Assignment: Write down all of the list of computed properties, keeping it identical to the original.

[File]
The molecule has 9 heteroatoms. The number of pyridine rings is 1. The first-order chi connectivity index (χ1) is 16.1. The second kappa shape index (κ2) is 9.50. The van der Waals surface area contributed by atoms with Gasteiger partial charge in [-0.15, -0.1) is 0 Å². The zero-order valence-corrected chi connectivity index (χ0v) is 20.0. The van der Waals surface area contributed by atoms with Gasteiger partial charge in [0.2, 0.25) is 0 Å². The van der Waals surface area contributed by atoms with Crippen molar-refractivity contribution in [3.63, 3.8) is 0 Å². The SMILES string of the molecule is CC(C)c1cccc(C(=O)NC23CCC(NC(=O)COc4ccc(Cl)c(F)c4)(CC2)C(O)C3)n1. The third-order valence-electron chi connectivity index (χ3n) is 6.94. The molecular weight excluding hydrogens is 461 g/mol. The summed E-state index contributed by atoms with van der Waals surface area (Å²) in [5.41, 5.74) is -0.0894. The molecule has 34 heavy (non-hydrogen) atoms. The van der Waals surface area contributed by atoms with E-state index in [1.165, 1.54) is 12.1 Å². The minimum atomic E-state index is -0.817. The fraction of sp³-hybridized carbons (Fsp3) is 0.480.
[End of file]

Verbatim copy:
The molecule has 9 heteroatoms. The number of pyridine rings is 1. The first-order chi connectivity index (χ1) is 16.1. The second kappa shape index (κ2) is 9.50. The van der Waals surface area contributed by atoms with Gasteiger partial charge in [-0.15, -0.1) is 0 Å². The zero-order valence-corrected chi connectivity index (χ0v) is 20.0. The van der Waals surface area contributed by atoms with Gasteiger partial charge in [0.2, 0.25) is 0 Å². The van der Waals surface area contributed by atoms with Crippen molar-refractivity contribution in [3.63, 3.8) is 0 Å². The SMILES string of the molecule is CC(C)c1cccc(C(=O)NC23CCC(NC(=O)COc4ccc(Cl)c(F)c4)(CC2)C(O)C3)n1. The third-order valence-electron chi connectivity index (χ3n) is 6.94. The molecular weight excluding hydrogens is 461 g/mol. The summed E-state index contributed by atoms with van der Waals surface area (Å²) in [5.41, 5.74) is -0.0894. The molecule has 34 heavy (non-hydrogen) atoms. The van der Waals surface area contributed by atoms with E-state index in [1.165, 1.54) is 12.1 Å². The minimum atomic E-state index is -0.817. The fraction of sp³-hybridized carbons (Fsp3) is 0.480.